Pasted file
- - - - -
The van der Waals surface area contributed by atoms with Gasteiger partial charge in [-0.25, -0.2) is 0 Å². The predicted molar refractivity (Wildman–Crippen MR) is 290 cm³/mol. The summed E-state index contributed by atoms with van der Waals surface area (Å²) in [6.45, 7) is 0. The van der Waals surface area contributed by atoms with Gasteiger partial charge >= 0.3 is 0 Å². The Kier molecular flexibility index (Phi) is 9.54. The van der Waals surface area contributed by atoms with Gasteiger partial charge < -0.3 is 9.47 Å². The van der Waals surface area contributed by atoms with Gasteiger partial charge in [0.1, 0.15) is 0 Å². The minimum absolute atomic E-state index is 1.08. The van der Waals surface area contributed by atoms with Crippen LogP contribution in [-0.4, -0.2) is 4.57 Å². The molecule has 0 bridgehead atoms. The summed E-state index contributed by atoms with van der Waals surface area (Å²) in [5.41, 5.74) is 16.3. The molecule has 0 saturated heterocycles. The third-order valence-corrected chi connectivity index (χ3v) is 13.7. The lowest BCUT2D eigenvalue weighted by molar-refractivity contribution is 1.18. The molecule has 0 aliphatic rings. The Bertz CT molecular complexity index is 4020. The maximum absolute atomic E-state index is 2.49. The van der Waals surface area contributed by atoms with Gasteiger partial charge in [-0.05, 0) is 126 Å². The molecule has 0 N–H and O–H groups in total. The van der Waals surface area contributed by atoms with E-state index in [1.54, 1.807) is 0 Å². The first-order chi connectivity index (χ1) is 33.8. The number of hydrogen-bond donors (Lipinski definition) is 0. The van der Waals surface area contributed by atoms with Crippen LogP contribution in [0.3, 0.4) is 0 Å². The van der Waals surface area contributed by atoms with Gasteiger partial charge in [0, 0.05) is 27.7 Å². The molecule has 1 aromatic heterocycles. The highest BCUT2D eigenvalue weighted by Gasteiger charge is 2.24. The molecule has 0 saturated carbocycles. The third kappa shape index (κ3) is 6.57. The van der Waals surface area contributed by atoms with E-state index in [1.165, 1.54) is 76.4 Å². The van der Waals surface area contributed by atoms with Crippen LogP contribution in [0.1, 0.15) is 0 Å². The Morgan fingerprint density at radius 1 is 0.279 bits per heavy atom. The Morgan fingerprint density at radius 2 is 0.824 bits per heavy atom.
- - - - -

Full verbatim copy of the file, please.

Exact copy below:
The van der Waals surface area contributed by atoms with Gasteiger partial charge in [-0.25, -0.2) is 0 Å². The predicted molar refractivity (Wildman–Crippen MR) is 290 cm³/mol. The summed E-state index contributed by atoms with van der Waals surface area (Å²) in [6.45, 7) is 0. The van der Waals surface area contributed by atoms with Gasteiger partial charge >= 0.3 is 0 Å². The Kier molecular flexibility index (Phi) is 9.54. The van der Waals surface area contributed by atoms with Gasteiger partial charge < -0.3 is 9.47 Å². The van der Waals surface area contributed by atoms with Gasteiger partial charge in [0.1, 0.15) is 0 Å². The minimum absolute atomic E-state index is 1.08. The van der Waals surface area contributed by atoms with Crippen LogP contribution in [-0.4, -0.2) is 4.57 Å². The molecule has 0 bridgehead atoms. The summed E-state index contributed by atoms with van der Waals surface area (Å²) in [5.41, 5.74) is 16.3. The molecule has 0 saturated heterocycles. The third-order valence-corrected chi connectivity index (χ3v) is 13.7. The lowest BCUT2D eigenvalue weighted by molar-refractivity contribution is 1.18. The molecule has 0 aliphatic rings. The Bertz CT molecular complexity index is 4020. The maximum absolute atomic E-state index is 2.49. The van der Waals surface area contributed by atoms with Gasteiger partial charge in [-0.05, 0) is 126 Å². The molecule has 0 N–H and O–H groups in total. The van der Waals surface area contributed by atoms with E-state index in [1.54, 1.807) is 0 Å². The first-order chi connectivity index (χ1) is 33.8. The number of hydrogen-bond donors (Lipinski definition) is 0. The van der Waals surface area contributed by atoms with Crippen LogP contribution in [0.3, 0.4) is 0 Å². The van der Waals surface area contributed by atoms with Gasteiger partial charge in [0, 0.05) is 27.7 Å². The molecule has 1 aromatic heterocycles. The highest BCUT2D eigenvalue weighted by Gasteiger charge is 2.24. The molecule has 0 saturated carbocycles. The third kappa shape index (κ3) is 6.57. The van der Waals surface area contributed by atoms with E-state index in [1.165, 1.54) is 76.4 Å². The van der Waals surface area contributed by atoms with Crippen LogP contribution in [0.1, 0.15) is 0 Å². The Morgan fingerprint density at radius 1 is 0.279 bits per heavy atom. The Morgan fingerprint density at radius 2 is 0.824 bits per heavy atom.